Case Summary: 12-cv-01282-JLR
This is a case about the alleged use of excessive force by the police in Seattle, Washington.
On March 31, 2011, the U.S. Department of Justice (“DOJ”) announced that it had begun an investigation of the alleged use of excessive force by the Seattle Police Department (“SPD”) pursuant to the Violent Crime Control and Law Enforcement Act of 1994. DOJ conducted an extensive 9-month investigation into these allegations with the full cooperation of the City and the SPD and involvement of many community stakeholders.
On December 16, 2011, DOJ released its report (“DOJ Report”) announcing that it had found reasonable cause to believe that SPD had engaged in a pattern or practice of excessive force and that this pattern or practice derived from SPD’s systematic failure to implement adequate policies, procedures, training, and oversight. Although DOJ did not make a finding that SPD engaged in a pattern or practice of discriminatory policing, the DOJ Report identified DOJ’s serious concerns about certain practices that could have a disparate impact on minority communities. The City disputed the findings in the DOJ Report.
After an extensive period of negotiations over potential revisions to SPD’s policies, practices and procedures – which included formal mediation - the parties reached a Settlement Agreement, which is posted on the Court’s website. Based on this Agreement, a lawsuit was filed on July 27, 2012 and, on the same day, the Settlement Agreement was filed. The Settlement Agreement’s provisions relate directly to the policies, procedures, training, and oversight that the DOJ alleges contribute to the SPD officers using excessive force and requires the City and SPD to address, among other things, policies and training related to use of force, discriminatory policing, and review of the use of force.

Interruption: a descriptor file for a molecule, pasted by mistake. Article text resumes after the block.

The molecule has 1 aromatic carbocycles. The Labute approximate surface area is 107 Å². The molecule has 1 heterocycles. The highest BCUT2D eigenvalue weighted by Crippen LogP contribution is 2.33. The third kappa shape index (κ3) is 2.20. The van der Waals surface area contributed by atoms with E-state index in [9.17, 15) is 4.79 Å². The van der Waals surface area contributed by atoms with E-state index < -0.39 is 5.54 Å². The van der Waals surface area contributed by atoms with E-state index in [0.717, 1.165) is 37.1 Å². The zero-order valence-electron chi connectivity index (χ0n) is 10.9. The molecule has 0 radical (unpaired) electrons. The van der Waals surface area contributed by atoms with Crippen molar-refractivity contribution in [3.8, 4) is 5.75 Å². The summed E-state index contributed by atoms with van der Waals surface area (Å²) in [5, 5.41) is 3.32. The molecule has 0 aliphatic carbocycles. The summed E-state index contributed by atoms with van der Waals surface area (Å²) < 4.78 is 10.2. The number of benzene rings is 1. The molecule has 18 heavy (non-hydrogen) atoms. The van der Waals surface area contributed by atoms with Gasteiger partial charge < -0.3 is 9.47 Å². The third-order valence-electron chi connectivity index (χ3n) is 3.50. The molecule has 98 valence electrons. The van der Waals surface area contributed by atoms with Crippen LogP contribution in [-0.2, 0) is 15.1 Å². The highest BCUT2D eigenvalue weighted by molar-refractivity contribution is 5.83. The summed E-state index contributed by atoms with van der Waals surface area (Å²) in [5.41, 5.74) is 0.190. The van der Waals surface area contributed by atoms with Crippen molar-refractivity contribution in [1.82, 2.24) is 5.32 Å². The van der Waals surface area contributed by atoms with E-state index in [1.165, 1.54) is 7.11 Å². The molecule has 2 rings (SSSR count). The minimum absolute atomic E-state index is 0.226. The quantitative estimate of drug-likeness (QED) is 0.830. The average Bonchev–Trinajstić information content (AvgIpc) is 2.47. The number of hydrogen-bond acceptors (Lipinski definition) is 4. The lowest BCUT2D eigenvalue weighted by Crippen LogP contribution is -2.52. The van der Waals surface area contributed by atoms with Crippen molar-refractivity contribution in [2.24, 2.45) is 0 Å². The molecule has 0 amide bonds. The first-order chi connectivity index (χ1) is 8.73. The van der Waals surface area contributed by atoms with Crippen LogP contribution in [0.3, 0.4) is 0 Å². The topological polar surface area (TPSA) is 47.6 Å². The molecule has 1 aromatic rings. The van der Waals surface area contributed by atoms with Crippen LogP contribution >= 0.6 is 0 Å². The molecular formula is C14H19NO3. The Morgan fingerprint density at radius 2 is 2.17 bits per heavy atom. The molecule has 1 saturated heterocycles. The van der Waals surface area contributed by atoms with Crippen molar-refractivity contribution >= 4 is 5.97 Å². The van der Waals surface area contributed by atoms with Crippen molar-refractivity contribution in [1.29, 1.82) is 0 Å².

Pursuant to the Agreement, Merrick Bobb, the Executive Director of the Police Assessment Resource Center, a Los Angeles, California non-profit law enforcement oversight organization, was appointed as the Monitor to supervise the implementation of the Settlement Agreement. The Monitor and his team are to assess the City’s compliance with the Settlement Agreement, report on the status of compliance to the Parties and the Court, work with the Parties to address any barriers to compliance, and assist the Parties to informally resolve disputes or differences should they emerge. The video is of a status conference at which the Monitor gives his first report back to the Court after 90 days of implementation of The Agreement.
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Case-related documents, including those referenced above, are available via the Public Access to Court Electronic Records (PACER) service. For more information, visit Pacer.gov.